Sequester cuts hit U.Va.
Researchers expect funding decreases; Pell Grants remain safe
The sequester developed by President Barack Obama and Congress during the August 2011 debt crisis went into effect Friday after legislators failed to reach a budget compromise.
The plan, which Politics Prof. James Savage said implements an “across-the-board cut in unprotected programs in the central budget,” was originally slated to take effect in December 2012, until last-minute deals gave Congress three additional months to work out an agreement. Though the sequester is a product of D.C. politics, students can expect the federal budget cuts to impact their lives at the University.
Non-defense agency budgets for the 2013 fiscal year will now be cut by 5.1 percent, said University vice president for research Thomas Skalak. Protected programs, such as Social Security, Medicare and Medicaid will not cut back on services, though starting April 1 Medicare payments to doctors will decrease by 2 percent, according to the Center on Budget and Policy Priorities. Additionally, Pell Grants, the largest federal grant program for undergraduate students, will not be affected.
Last Thursday Skalak advised the University research community, which relies on funding from a variety of federal agencies, to “encourage all Deans and Schools to prepare for back-up funding for special needs.”
The National Science Foundation, which offers substantial grants to the University, will not cut this year’s funding, but sequestration cuts will force the organization to significantly reduce the number of awards offered in future years, Savage said. The National Institute of Health, another key source of research funding at the University, will cut back on some of its current spending levels this year.
Students whose parents work for the federal government will also be affected by the sequester, Savage said. But University President Teresa Sullivan said students’ parents wouldn’t be the only ones whose jobs would be impacted if sequestration continues.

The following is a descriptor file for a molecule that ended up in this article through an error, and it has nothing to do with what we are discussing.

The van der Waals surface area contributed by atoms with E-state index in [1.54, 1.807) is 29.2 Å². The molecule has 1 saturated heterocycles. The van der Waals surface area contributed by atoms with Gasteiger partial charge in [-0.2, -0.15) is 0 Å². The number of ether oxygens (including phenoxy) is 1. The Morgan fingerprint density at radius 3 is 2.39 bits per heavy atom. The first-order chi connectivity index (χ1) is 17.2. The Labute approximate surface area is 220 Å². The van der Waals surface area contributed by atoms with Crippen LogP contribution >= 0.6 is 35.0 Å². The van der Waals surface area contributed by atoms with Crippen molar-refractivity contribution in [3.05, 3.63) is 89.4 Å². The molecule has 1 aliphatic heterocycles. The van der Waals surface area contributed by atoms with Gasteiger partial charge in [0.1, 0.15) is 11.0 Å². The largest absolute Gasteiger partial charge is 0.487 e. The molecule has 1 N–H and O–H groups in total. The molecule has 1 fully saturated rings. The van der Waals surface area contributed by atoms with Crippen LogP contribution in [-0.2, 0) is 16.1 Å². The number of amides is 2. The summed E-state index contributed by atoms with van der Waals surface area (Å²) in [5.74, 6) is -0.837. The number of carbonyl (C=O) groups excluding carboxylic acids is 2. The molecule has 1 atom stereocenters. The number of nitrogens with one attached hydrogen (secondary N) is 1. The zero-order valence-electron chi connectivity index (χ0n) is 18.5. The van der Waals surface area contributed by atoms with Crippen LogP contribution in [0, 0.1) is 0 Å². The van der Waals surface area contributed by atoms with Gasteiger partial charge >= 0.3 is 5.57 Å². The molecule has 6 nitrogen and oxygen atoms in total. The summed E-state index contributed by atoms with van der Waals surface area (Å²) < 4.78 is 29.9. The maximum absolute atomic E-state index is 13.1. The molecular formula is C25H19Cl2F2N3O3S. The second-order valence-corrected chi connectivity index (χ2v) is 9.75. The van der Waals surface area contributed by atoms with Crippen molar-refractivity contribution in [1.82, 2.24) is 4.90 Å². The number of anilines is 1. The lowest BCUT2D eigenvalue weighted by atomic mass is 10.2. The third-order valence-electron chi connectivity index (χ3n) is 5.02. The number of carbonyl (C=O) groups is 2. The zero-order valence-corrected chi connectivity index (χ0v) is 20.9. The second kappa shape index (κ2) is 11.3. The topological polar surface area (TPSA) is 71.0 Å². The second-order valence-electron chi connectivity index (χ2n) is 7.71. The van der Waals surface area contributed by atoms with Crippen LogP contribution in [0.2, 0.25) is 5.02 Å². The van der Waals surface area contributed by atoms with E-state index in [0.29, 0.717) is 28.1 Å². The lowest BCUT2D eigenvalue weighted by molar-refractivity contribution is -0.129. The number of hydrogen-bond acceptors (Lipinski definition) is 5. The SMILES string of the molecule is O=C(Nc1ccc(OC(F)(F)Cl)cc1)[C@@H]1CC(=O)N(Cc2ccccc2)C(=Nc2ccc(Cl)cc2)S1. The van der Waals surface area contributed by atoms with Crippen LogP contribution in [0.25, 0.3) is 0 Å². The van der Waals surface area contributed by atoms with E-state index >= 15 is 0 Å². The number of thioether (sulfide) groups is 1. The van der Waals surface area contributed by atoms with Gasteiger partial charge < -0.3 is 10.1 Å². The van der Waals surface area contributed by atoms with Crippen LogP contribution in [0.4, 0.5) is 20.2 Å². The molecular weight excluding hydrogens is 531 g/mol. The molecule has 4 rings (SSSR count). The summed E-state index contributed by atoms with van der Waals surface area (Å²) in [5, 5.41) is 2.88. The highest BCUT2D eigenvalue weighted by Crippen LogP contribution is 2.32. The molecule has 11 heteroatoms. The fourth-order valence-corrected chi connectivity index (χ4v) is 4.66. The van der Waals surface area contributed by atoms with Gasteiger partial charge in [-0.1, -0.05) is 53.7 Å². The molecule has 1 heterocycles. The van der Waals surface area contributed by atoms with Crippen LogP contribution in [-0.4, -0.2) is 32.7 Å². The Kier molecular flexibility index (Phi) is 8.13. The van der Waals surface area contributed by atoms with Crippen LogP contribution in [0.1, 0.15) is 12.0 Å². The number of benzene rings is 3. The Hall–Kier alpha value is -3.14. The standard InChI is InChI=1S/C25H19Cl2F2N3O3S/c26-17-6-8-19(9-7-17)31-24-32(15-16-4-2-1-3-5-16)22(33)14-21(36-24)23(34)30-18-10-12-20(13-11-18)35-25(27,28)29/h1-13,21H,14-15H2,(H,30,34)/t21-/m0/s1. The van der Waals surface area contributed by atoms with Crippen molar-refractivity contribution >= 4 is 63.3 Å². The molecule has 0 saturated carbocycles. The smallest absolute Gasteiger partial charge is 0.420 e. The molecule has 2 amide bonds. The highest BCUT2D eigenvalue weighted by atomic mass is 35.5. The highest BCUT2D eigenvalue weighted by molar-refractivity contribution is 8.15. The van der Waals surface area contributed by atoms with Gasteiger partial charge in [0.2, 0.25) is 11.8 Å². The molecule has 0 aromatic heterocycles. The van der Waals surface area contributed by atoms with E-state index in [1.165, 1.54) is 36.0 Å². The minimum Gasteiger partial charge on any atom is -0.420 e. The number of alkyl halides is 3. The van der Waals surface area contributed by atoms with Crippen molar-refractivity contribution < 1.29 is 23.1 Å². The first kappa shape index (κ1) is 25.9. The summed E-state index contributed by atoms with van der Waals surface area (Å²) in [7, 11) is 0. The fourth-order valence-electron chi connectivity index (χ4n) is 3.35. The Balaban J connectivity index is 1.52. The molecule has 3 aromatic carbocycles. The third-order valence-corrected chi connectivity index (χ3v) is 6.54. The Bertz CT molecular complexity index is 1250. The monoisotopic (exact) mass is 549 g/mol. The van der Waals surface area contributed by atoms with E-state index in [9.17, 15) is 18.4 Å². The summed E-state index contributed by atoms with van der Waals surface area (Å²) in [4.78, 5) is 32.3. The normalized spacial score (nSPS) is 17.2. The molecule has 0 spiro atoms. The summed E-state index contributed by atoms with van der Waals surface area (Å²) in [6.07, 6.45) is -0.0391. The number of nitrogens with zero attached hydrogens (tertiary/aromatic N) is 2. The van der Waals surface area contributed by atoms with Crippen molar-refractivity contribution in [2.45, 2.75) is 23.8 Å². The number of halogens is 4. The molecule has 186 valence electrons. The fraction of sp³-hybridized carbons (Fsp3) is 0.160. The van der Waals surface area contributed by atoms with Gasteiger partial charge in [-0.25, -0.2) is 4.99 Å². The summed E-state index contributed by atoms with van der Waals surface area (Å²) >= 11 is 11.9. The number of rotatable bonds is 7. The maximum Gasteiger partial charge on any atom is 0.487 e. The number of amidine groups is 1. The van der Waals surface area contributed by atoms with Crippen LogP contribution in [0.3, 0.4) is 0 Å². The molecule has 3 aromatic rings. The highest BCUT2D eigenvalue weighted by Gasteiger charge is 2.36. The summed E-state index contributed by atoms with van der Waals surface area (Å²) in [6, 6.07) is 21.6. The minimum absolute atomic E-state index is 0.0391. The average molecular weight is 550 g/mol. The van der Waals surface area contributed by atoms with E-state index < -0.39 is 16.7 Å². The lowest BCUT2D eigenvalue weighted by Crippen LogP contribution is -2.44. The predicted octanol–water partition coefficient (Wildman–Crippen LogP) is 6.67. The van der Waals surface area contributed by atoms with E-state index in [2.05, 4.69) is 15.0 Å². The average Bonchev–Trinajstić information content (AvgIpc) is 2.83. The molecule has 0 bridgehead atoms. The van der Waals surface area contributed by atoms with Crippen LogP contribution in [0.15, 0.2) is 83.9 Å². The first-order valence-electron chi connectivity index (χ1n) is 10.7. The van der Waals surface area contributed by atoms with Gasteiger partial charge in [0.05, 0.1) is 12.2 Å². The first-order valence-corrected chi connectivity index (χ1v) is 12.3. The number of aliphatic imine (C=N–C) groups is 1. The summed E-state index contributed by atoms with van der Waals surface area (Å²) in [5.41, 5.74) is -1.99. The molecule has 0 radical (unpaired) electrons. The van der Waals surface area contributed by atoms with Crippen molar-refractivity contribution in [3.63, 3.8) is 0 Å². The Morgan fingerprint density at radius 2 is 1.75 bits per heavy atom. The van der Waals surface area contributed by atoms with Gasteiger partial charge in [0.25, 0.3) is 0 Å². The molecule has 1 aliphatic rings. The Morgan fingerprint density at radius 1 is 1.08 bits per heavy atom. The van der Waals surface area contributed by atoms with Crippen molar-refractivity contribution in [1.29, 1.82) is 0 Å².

“We have a lot of people employed on federal grants,” Sullivan said. “We have an operational reserve that if we had to tap into, we could, to keep those people working for at least a few months.”
Sen. Mark Warner, D-Va., and Virginia Gov. Bob McDonnell reflected the bipartisan frustration toward sequestration. In a statement Thursday, Warner said he voted for both the proposal from Senate Majority Leader Harry Reid, D-Nev., and the Republican counterproposal to limit sequestration. While neither proposal passed, Warner said each was “less stupid” than sequestration, which he said would disproportionately impact residents of the Commonwealth.
McDonnell echoed Warner’s sentiments in a statement released Friday.
“Virginia will be particularly hard hit because of our proximity to Washington, D.C., and our status as home to more military installations and private-sector military partners than almost any other state,” McDonnell said. “Multiple studies show that approximately 130,000 to over 200,000 Virginia jobs could be lost because of these arbitrary cuts.”
McDonnell said he had prepared the state for sequestration by more than doubling the rainy day fund, targeting $45 million for localities through the new Federal Action Contingency Trust Fund, and he has brought in experts to plan for defense cuts and ways to diversify the Commonwealth’s economy.